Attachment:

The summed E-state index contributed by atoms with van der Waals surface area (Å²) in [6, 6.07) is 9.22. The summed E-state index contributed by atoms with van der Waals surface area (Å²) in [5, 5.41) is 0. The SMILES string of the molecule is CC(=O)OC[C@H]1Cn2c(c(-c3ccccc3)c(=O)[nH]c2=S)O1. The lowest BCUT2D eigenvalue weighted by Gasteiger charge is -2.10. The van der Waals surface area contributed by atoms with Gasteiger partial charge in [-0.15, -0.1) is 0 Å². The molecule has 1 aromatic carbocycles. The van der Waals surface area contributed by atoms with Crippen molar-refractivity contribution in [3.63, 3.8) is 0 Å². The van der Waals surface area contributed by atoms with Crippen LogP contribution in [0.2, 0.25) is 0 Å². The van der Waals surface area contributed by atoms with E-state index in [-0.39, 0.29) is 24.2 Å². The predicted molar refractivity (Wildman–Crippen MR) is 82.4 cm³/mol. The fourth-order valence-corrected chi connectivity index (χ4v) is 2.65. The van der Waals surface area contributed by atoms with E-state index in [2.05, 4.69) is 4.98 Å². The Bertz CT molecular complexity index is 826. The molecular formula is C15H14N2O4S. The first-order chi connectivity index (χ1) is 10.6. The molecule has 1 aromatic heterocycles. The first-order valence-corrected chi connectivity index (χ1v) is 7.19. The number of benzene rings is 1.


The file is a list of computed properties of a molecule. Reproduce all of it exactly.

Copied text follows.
The summed E-state index contributed by atoms with van der Waals surface area (Å²) in [6, 6.07) is 9.22. The summed E-state index contributed by atoms with van der Waals surface area (Å²) in [5, 5.41) is 0. The SMILES string of the molecule is CC(=O)OC[C@H]1Cn2c(c(-c3ccccc3)c(=O)[nH]c2=S)O1. The lowest BCUT2D eigenvalue weighted by Gasteiger charge is -2.10. The van der Waals surface area contributed by atoms with Gasteiger partial charge in [-0.15, -0.1) is 0 Å². The molecule has 1 aromatic carbocycles. The van der Waals surface area contributed by atoms with Crippen molar-refractivity contribution in [3.63, 3.8) is 0 Å². The van der Waals surface area contributed by atoms with Crippen LogP contribution in [0.2, 0.25) is 0 Å². The van der Waals surface area contributed by atoms with E-state index in [-0.39, 0.29) is 24.2 Å². The predicted molar refractivity (Wildman–Crippen MR) is 82.4 cm³/mol. The fourth-order valence-corrected chi connectivity index (χ4v) is 2.65. The van der Waals surface area contributed by atoms with E-state index in [2.05, 4.69) is 4.98 Å². The Bertz CT molecular complexity index is 826. The molecular formula is C15H14N2O4S. The first-order chi connectivity index (χ1) is 10.6. The molecule has 1 aromatic heterocycles. The first-order valence-corrected chi connectivity index (χ1v) is 7.19. The number of benzene rings is 1.